“A change of this magnitude deserves careful consideration by Congress,” they wrote.

House Republicans, including U.S. Rep. Drew Ferguson, R-West Point, have already raised their strong objections to the low threshold for accounts that would be flagged for the Department to review.

Partially because of this widespread pushback from lawmakers, the idea looks to be off the table for now.


Speaking of Ferguson, the West Point Republican has been tapped by House GOP Leader Kevin McCarthy for a GOP roundtable today on the Democrats’ social services and climate change proposal mentioned above.

Ferguson is chief deputy whip for the House Republicans and a member of the House Ways and Means Committee.


Even as Gov. Brian Kemp and Attorney General Chris Carr move forward with plans to sue the federal government over its COVID-19 vaccination mandate, the University of Georgia has announced it will require certain employees to be vaccinated under the requirement.

The Red & Black student newspaper has the details:

Certain University of Georgia employees must be fully vaccinated against COVID-19 by Dec. 8, in accordance with federal law, according to an ArchNews email sent on Tuesday.

Employees covered by this policy include those who work on or in connection with a federal contract, or who work in a covered contractor workplace.

Executive Order 14042, signed by President Joe Biden on Sept. 9, said that most federal contractors, including employees at public universities, must adhere to the Centers for Disease Control and Prevention’s COVID-19 guidelines.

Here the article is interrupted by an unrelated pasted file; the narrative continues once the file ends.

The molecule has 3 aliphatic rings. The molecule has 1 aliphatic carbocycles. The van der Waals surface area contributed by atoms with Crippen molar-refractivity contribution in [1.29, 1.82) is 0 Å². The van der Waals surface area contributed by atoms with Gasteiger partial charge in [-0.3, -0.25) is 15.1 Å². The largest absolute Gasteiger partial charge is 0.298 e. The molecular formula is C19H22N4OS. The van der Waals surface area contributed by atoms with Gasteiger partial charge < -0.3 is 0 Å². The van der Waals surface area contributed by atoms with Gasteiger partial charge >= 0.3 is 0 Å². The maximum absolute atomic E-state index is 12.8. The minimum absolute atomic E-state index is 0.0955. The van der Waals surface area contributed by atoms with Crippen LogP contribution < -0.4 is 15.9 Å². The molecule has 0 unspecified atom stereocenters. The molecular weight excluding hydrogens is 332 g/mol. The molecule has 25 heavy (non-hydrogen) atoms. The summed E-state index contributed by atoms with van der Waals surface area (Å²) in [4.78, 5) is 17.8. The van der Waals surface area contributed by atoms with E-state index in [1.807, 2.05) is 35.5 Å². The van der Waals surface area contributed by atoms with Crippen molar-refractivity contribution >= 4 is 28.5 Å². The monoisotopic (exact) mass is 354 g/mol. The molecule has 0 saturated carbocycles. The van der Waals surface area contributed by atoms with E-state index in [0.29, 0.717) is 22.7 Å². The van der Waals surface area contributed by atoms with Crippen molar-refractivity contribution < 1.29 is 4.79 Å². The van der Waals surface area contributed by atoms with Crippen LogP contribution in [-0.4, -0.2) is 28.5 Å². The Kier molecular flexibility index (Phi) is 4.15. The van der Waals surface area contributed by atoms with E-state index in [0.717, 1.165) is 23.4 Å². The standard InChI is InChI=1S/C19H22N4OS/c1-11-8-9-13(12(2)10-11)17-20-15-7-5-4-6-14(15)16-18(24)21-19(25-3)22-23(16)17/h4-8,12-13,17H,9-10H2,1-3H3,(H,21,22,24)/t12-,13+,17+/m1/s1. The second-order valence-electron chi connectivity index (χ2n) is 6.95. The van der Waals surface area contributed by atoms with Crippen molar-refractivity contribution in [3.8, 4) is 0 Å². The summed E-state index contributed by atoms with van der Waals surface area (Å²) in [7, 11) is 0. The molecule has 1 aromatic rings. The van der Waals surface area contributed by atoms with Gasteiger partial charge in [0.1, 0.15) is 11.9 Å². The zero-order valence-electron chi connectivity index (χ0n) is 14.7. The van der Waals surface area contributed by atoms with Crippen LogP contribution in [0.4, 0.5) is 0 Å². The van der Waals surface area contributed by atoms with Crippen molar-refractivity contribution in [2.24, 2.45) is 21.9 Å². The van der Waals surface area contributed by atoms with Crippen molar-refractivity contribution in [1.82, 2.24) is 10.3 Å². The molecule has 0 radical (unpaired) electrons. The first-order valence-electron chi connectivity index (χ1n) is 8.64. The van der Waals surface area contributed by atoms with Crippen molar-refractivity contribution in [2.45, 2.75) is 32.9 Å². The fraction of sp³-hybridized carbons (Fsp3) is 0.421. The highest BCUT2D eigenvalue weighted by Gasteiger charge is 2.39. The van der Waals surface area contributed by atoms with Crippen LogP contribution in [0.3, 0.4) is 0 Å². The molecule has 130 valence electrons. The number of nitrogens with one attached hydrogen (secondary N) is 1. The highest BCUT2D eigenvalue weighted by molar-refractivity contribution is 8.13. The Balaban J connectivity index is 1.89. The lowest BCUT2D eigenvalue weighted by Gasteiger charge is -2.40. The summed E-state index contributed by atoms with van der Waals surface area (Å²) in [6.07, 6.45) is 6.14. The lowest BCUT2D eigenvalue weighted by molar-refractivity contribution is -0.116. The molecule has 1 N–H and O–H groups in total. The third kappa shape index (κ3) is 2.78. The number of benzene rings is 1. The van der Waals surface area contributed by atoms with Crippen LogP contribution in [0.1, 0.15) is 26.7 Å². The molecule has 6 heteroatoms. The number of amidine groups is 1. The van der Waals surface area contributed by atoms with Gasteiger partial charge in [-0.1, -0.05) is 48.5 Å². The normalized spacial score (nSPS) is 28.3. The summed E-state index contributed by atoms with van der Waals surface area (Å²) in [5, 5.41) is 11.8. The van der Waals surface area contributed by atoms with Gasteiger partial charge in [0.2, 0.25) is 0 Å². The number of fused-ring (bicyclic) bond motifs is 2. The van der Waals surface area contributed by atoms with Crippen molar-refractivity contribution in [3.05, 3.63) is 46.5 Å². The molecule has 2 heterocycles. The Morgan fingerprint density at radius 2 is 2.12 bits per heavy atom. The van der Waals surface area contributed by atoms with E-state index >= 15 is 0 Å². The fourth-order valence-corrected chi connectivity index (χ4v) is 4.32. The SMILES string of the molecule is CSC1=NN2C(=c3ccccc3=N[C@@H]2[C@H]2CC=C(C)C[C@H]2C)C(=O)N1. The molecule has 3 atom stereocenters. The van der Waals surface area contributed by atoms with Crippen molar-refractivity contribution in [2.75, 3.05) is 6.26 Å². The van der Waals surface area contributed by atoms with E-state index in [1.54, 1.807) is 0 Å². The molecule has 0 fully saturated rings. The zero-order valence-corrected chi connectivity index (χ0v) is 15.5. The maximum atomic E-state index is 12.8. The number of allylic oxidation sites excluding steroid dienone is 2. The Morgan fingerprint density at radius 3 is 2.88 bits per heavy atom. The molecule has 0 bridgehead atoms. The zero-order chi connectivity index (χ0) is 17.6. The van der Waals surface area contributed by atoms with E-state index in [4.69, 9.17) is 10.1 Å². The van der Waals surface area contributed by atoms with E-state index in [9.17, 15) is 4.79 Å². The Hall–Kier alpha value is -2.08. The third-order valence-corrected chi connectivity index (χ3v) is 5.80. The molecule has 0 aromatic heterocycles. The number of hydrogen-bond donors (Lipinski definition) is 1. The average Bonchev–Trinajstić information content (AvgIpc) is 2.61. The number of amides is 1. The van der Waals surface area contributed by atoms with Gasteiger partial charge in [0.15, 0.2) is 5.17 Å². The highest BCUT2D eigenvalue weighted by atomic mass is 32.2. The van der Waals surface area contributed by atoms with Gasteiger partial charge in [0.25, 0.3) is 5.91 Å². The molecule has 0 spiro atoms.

This week marked the annual all-female Press vs. Congress softball game supporting people with breast cancer. U.S. Rep. Lucy McBath was spotted in the stands taking on the role of chief cheerleader for Team Congress.

“Who’s gonna win this game? Congress!” she cheered as she led a chant for her fellow elected officials.

U.S. Rep. Debbie Wasserman Schultz posted the video to her Twitter page.

McBath is a two-time breast cancer survivor, and Wasserman Schultz had her own serious fight against the disease in 2007.

U.S. Rep. Nikema Williams was also spotted at the game, and U.S. Rep. Andrew Clyde took a swing by the after-party.

The press team Bad News Babes won 5-1, but the score doesn’t tell the story of a game that was tied until the final inning and sealed with an ESPN-worthy catch. The game benefits the Young Survival Coalition and raised more than $508,000.